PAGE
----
Emotional manipulation is difficult to spot and overcome in relationships. It can range from subtle and unconscious to overt and calculating, but whatever end of the spectrum it's on, manipulation in relationships can hurt a couple's bond and definitely affect your personal happiness.
"For a relationship to work, you must find a way to stay on the same team, explains intimacy coach Londin Angel Winters. "Manipulation turns you into enemies" because it stems from deceit, she adds.
Meet the Expert
We asked Winters to break down how to recognize emotional manipulation in yourself or a partner. Read on to learn how to spot the warning signs of manipulation in relationships.
Not Saying What You Mean
"Subtle manipulation involves seemingly 'well-meaning' or 'harmless' gestures that actually create a lot of problems. In other words, the person doing them intends no harm, but does damage without realizing it," says Winters. The intention isn't usually to hurt someone else. In fact, they could even be motivated by a desire to be polite, harmonious, or non-confrontational. Over time, however, these things tend to close off lines of communication and lead to deeper issues because "they are usually veiled attempts to get what we want, whether that is love, approval, connection or avoidance of conflict," she explains.
Not Showing What You Really Feel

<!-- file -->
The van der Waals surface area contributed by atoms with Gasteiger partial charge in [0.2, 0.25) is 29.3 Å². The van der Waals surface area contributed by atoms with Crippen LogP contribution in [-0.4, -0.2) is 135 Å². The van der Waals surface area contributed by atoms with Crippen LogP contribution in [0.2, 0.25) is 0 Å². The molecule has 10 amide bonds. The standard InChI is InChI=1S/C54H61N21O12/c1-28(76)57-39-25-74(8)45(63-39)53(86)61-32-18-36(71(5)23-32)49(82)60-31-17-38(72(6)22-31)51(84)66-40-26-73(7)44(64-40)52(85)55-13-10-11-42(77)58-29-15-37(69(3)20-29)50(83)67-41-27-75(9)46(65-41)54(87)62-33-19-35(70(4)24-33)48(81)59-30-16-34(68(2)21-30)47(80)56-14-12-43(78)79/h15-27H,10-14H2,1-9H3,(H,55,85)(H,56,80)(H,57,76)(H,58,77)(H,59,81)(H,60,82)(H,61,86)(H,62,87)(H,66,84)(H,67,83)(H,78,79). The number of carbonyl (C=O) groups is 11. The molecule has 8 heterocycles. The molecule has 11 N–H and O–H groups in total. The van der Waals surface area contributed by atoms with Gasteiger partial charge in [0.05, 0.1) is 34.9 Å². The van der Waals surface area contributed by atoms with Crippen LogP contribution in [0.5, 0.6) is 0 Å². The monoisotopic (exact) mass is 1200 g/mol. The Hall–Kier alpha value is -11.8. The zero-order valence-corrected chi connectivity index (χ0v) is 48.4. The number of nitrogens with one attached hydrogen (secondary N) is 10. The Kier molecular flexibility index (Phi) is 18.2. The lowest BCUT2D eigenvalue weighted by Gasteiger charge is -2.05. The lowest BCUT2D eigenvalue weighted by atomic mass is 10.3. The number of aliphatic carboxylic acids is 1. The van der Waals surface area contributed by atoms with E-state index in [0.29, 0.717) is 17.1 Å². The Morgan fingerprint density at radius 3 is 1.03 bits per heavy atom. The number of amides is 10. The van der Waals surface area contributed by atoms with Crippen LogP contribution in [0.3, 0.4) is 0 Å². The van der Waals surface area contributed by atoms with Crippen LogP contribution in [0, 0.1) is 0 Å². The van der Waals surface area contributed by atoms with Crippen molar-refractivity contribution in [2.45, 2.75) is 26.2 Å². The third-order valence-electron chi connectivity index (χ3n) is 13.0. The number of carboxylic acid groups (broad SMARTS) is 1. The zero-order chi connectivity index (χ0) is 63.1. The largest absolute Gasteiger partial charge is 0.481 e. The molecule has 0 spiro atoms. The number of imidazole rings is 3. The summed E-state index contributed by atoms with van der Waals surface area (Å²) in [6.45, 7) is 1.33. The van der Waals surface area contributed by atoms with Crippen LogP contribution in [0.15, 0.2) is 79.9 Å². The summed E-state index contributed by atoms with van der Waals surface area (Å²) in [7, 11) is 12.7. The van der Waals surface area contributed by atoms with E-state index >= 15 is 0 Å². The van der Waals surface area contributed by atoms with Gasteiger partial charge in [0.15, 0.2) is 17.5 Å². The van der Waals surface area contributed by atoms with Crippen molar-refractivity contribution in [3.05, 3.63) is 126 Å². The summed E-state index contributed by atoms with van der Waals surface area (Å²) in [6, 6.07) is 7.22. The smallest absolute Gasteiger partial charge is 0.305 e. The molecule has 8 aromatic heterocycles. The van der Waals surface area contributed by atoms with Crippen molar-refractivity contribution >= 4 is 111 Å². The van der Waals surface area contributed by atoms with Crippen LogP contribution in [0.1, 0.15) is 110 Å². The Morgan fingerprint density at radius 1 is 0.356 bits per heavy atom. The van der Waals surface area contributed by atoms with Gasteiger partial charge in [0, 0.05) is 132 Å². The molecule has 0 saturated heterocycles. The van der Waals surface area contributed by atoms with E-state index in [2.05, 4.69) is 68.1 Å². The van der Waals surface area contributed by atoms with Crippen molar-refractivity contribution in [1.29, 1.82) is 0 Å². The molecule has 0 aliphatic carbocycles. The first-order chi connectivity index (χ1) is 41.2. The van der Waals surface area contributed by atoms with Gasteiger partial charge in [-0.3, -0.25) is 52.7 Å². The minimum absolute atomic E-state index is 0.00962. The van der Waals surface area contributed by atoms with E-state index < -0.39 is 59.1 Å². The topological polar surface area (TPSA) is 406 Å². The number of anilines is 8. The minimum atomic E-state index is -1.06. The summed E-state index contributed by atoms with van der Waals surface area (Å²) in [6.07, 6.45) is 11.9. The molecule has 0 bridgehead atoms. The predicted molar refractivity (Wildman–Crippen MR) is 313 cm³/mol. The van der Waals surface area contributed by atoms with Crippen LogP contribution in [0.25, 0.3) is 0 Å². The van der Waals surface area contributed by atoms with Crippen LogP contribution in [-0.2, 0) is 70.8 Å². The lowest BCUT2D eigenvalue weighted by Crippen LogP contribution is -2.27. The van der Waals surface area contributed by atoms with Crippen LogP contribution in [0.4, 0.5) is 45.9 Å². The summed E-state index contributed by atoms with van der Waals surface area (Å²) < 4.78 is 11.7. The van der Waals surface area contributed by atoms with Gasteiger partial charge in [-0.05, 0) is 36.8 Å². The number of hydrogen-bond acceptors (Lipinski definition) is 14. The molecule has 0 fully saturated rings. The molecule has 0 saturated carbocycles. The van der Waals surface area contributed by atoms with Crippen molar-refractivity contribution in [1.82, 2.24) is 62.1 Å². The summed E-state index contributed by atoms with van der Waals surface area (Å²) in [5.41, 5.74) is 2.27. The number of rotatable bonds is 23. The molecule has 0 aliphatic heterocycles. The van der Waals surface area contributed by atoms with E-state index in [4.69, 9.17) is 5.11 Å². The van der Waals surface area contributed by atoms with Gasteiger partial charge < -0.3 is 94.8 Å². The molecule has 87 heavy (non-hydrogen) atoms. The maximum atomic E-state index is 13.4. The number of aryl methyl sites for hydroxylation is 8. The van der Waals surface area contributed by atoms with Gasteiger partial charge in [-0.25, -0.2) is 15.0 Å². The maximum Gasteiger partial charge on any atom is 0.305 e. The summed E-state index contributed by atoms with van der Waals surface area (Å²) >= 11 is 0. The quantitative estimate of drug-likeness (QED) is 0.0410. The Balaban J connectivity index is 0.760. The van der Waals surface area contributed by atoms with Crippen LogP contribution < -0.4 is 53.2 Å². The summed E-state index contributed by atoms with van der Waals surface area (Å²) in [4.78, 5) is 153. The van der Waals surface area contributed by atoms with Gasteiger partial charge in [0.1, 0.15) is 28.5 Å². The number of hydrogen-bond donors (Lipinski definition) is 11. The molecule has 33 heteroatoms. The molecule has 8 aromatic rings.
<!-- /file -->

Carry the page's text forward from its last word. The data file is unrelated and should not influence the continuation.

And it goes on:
Though a subtle form of manipulation, not showing what you really feel does damage because it's a form of deceit. And the thing is, this behavior is pretty common, much more so than intentionally harmful manipulations, partly because "we do not realize how damaging these behaviors are to a true, passionate connection," Winters says.
Though this type of behavior may seem innocent and harmless, it can actually create distance between partners because "there is a lack of honesty in the dynamic, a pretending of sorts, which leads to a false sense of connection," says Winters. "Over time, such subtle behaviors can truly sabotage a long-term relationship."
Love-bombing is marked by inconsistent romance. Your partner may intermittently shower you with attention and flattery—whether it's in the form of texts, phone calls, or gifts—and then abruptly disappear or become moody and rude without an explanation before the next round of romantic gestures. This all functions to speed up the pace of a relationship so you become dependent on their affection.
If you notice your partner persistently and blatantly lying to you and then making you question your own perception of how things are going down, you're probably being gaslit. It's all about making you feel insecure in the relationship while also trusting them over yourself. This may manifest in a conversation wherein you confront them about wrongdoing or a blatant lie they told, and then somehow the conversation ends with you apologizing to them.
Essentially the silent treatment, stonewalling is when someone refuses to engage with you and openly ignores you, despite your clearly communicated feelings. This is problematic because it is sending you the message that you don't matter. On the opposite end of the spectrum, someone can be more aggressively manipulative by raising their voice and not letting you get a word in to intimidate you into compliance or apologizing.